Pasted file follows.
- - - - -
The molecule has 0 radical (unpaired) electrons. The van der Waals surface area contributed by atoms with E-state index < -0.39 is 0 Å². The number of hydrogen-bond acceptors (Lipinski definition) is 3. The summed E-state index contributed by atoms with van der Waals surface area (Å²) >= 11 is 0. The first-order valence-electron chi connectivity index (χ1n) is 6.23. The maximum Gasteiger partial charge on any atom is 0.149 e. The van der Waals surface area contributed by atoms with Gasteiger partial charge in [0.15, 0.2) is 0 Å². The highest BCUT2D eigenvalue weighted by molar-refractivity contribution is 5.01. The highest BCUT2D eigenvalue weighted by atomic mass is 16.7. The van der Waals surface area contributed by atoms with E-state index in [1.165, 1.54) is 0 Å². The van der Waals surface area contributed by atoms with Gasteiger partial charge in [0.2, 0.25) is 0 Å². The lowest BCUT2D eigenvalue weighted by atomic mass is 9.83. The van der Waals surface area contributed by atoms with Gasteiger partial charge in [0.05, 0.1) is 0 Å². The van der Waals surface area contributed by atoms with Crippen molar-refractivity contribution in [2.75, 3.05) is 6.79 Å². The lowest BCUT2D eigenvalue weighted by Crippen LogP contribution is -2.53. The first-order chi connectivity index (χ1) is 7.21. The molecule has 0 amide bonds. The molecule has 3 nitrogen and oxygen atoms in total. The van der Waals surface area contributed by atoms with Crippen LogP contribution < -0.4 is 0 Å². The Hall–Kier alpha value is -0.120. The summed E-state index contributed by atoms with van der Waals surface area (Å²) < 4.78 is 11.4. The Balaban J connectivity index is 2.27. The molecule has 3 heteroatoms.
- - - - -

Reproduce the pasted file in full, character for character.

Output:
The molecule has 0 radical (unpaired) electrons. The van der Waals surface area contributed by atoms with E-state index < -0.39 is 0 Å². The number of hydrogen-bond acceptors (Lipinski definition) is 3. The summed E-state index contributed by atoms with van der Waals surface area (Å²) >= 11 is 0. The first-order valence-electron chi connectivity index (χ1n) is 6.23. The maximum Gasteiger partial charge on any atom is 0.149 e. The van der Waals surface area contributed by atoms with Gasteiger partial charge in [0.15, 0.2) is 0 Å². The highest BCUT2D eigenvalue weighted by molar-refractivity contribution is 5.01. The highest BCUT2D eigenvalue weighted by atomic mass is 16.7. The van der Waals surface area contributed by atoms with E-state index in [1.165, 1.54) is 0 Å². The van der Waals surface area contributed by atoms with Gasteiger partial charge in [0.2, 0.25) is 0 Å². The lowest BCUT2D eigenvalue weighted by atomic mass is 9.83. The van der Waals surface area contributed by atoms with Gasteiger partial charge in [0.05, 0.1) is 0 Å². The van der Waals surface area contributed by atoms with Crippen molar-refractivity contribution in [2.75, 3.05) is 6.79 Å². The lowest BCUT2D eigenvalue weighted by Crippen LogP contribution is -2.53. The first-order chi connectivity index (χ1) is 7.21. The molecule has 0 amide bonds. The molecule has 3 nitrogen and oxygen atoms in total. The van der Waals surface area contributed by atoms with Crippen LogP contribution < -0.4 is 0 Å². The Hall–Kier alpha value is -0.120. The summed E-state index contributed by atoms with van der Waals surface area (Å²) < 4.78 is 11.4. The Balaban J connectivity index is 2.27. The molecule has 3 heteroatoms.